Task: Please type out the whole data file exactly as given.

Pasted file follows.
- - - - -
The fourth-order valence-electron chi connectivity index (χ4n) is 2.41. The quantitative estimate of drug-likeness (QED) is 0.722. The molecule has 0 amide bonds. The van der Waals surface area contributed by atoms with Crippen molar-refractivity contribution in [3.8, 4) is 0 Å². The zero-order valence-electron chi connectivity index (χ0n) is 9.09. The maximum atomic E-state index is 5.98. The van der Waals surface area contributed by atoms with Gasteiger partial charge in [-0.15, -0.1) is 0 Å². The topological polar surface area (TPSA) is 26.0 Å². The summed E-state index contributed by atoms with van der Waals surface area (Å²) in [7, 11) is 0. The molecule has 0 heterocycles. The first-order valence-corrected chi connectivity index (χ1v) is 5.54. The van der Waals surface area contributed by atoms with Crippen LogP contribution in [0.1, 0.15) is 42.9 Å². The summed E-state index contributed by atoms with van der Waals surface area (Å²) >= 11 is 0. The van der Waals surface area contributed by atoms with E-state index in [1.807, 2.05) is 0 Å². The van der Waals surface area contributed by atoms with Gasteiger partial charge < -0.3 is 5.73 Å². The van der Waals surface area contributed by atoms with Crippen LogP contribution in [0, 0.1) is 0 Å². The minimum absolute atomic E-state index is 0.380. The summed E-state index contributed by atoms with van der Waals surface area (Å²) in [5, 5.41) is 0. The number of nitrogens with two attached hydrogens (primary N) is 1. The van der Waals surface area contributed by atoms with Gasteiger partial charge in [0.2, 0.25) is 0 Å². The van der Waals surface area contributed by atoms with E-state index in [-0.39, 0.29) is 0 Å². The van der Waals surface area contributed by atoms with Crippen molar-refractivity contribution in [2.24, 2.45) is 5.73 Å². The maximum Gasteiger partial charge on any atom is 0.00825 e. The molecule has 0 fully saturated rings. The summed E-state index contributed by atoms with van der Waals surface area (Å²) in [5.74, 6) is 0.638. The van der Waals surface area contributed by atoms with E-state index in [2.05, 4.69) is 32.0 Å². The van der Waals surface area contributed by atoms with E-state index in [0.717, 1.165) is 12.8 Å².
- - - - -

The fourth-order valence-electron chi connectivity index (χ4n) is 2.41. The quantitative estimate of drug-likeness (QED) is 0.722. The molecule has 0 amide bonds. The van der Waals surface area contributed by atoms with Crippen molar-refractivity contribution in [3.8, 4) is 0 Å². The zero-order valence-electron chi connectivity index (χ0n) is 9.09. The maximum atomic E-state index is 5.98. The van der Waals surface area contributed by atoms with Gasteiger partial charge in [-0.15, -0.1) is 0 Å². The topological polar surface area (TPSA) is 26.0 Å². The summed E-state index contributed by atoms with van der Waals surface area (Å²) in [7, 11) is 0. The molecule has 0 heterocycles. The first-order valence-corrected chi connectivity index (χ1v) is 5.54. The van der Waals surface area contributed by atoms with Crippen LogP contribution in [0.1, 0.15) is 42.9 Å². The summed E-state index contributed by atoms with van der Waals surface area (Å²) >= 11 is 0. The van der Waals surface area contributed by atoms with E-state index in [1.807, 2.05) is 0 Å². The van der Waals surface area contributed by atoms with Gasteiger partial charge < -0.3 is 5.73 Å². The van der Waals surface area contributed by atoms with Crippen LogP contribution in [0, 0.1) is 0 Å². The minimum absolute atomic E-state index is 0.380. The summed E-state index contributed by atoms with van der Waals surface area (Å²) in [5, 5.41) is 0. The number of nitrogens with two attached hydrogens (primary N) is 1. The van der Waals surface area contributed by atoms with Gasteiger partial charge in [0.2, 0.25) is 0 Å². The van der Waals surface area contributed by atoms with E-state index in [-0.39, 0.29) is 0 Å². The van der Waals surface area contributed by atoms with Crippen molar-refractivity contribution in [2.24, 2.45) is 5.73 Å². The maximum Gasteiger partial charge on any atom is 0.00825 e. The molecule has 0 fully saturated rings. The summed E-state index contributed by atoms with van der Waals surface area (Å²) in [5.74, 6) is 0.638. The van der Waals surface area contributed by atoms with E-state index in [2.05, 4.69) is 32.0 Å². The van der Waals surface area contributed by atoms with E-state index in [0.717, 1.165) is 12.8 Å².